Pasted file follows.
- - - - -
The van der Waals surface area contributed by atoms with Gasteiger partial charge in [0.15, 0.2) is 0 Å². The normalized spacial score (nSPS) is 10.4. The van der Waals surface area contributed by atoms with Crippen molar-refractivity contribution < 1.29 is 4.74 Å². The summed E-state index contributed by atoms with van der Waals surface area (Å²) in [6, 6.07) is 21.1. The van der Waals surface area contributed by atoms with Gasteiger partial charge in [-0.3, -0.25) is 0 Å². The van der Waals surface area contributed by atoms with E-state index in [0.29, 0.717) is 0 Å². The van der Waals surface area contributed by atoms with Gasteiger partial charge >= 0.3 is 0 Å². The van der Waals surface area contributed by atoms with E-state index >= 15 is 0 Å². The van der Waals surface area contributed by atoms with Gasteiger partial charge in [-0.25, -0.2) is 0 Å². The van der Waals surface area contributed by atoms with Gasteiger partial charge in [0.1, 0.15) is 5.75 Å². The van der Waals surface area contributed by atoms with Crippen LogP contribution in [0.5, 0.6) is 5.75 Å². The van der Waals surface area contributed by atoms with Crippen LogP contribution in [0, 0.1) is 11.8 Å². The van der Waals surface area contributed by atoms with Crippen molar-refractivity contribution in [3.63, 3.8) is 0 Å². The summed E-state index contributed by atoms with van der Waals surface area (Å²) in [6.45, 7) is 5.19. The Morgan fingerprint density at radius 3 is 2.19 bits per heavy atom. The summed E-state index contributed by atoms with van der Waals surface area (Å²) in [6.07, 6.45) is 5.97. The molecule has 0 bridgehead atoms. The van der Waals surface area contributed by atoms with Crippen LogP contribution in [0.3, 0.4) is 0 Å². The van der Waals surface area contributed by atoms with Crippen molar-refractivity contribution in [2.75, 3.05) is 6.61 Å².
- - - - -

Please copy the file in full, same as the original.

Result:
The van der Waals surface area contributed by atoms with Gasteiger partial charge in [0.15, 0.2) is 0 Å². The normalized spacial score (nSPS) is 10.4. The van der Waals surface area contributed by atoms with Crippen molar-refractivity contribution < 1.29 is 4.74 Å². The summed E-state index contributed by atoms with van der Waals surface area (Å²) in [6, 6.07) is 21.1. The van der Waals surface area contributed by atoms with Gasteiger partial charge in [-0.3, -0.25) is 0 Å². The van der Waals surface area contributed by atoms with E-state index in [0.29, 0.717) is 0 Å². The van der Waals surface area contributed by atoms with Gasteiger partial charge >= 0.3 is 0 Å². The van der Waals surface area contributed by atoms with E-state index >= 15 is 0 Å². The van der Waals surface area contributed by atoms with Gasteiger partial charge in [-0.25, -0.2) is 0 Å². The van der Waals surface area contributed by atoms with Gasteiger partial charge in [0.1, 0.15) is 5.75 Å². The van der Waals surface area contributed by atoms with Crippen LogP contribution in [0.5, 0.6) is 5.75 Å². The van der Waals surface area contributed by atoms with Crippen LogP contribution in [0, 0.1) is 11.8 Å². The van der Waals surface area contributed by atoms with Crippen molar-refractivity contribution in [3.63, 3.8) is 0 Å². The summed E-state index contributed by atoms with van der Waals surface area (Å²) in [6.45, 7) is 5.19. The Morgan fingerprint density at radius 3 is 2.19 bits per heavy atom. The summed E-state index contributed by atoms with van der Waals surface area (Å²) in [6.07, 6.45) is 5.97. The molecule has 0 bridgehead atoms. The van der Waals surface area contributed by atoms with Crippen LogP contribution in [0.3, 0.4) is 0 Å². The van der Waals surface area contributed by atoms with Crippen molar-refractivity contribution in [2.75, 3.05) is 6.61 Å².